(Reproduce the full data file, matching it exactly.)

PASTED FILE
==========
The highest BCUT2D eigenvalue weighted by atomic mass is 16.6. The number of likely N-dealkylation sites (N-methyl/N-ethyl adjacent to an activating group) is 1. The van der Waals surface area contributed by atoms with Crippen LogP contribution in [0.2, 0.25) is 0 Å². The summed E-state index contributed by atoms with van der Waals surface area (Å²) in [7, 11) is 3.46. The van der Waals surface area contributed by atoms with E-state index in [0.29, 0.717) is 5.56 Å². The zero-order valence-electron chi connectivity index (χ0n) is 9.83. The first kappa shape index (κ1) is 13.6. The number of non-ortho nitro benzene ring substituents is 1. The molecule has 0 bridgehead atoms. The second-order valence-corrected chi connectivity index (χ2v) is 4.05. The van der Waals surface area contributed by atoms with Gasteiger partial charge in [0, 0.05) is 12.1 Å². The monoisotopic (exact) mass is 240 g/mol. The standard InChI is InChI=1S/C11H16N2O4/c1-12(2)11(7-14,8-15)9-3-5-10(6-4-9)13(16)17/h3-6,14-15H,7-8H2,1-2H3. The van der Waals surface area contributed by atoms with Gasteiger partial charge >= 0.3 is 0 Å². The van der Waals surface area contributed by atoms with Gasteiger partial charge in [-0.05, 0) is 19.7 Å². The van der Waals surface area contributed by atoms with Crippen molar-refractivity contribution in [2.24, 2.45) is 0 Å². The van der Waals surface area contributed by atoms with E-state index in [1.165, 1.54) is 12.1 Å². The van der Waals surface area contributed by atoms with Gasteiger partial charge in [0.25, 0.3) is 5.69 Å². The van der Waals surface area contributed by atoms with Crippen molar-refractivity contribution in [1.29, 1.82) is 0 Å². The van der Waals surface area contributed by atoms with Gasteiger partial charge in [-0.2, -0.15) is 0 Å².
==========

The highest BCUT2D eigenvalue weighted by atomic mass is 16.6. The number of likely N-dealkylation sites (N-methyl/N-ethyl adjacent to an activating group) is 1. The van der Waals surface area contributed by atoms with Crippen LogP contribution in [0.2, 0.25) is 0 Å². The summed E-state index contributed by atoms with van der Waals surface area (Å²) in [7, 11) is 3.46. The van der Waals surface area contributed by atoms with E-state index in [0.29, 0.717) is 5.56 Å². The zero-order valence-electron chi connectivity index (χ0n) is 9.83. The first kappa shape index (κ1) is 13.6. The number of non-ortho nitro benzene ring substituents is 1. The molecule has 0 bridgehead atoms. The second-order valence-corrected chi connectivity index (χ2v) is 4.05. The van der Waals surface area contributed by atoms with Gasteiger partial charge in [0, 0.05) is 12.1 Å². The monoisotopic (exact) mass is 240 g/mol. The standard InChI is InChI=1S/C11H16N2O4/c1-12(2)11(7-14,8-15)9-3-5-10(6-4-9)13(16)17/h3-6,14-15H,7-8H2,1-2H3. The van der Waals surface area contributed by atoms with Gasteiger partial charge >= 0.3 is 0 Å². The van der Waals surface area contributed by atoms with Gasteiger partial charge in [-0.05, 0) is 19.7 Å². The van der Waals surface area contributed by atoms with Crippen molar-refractivity contribution in [2.24, 2.45) is 0 Å². The van der Waals surface area contributed by atoms with E-state index in [1.165, 1.54) is 12.1 Å². The van der Waals surface area contributed by atoms with Gasteiger partial charge in [0.25, 0.3) is 5.69 Å². The van der Waals surface area contributed by atoms with Crippen molar-refractivity contribution in [1.29, 1.82) is 0 Å². The van der Waals surface area contributed by atoms with Gasteiger partial charge in [-0.2, -0.15) is 0 Å².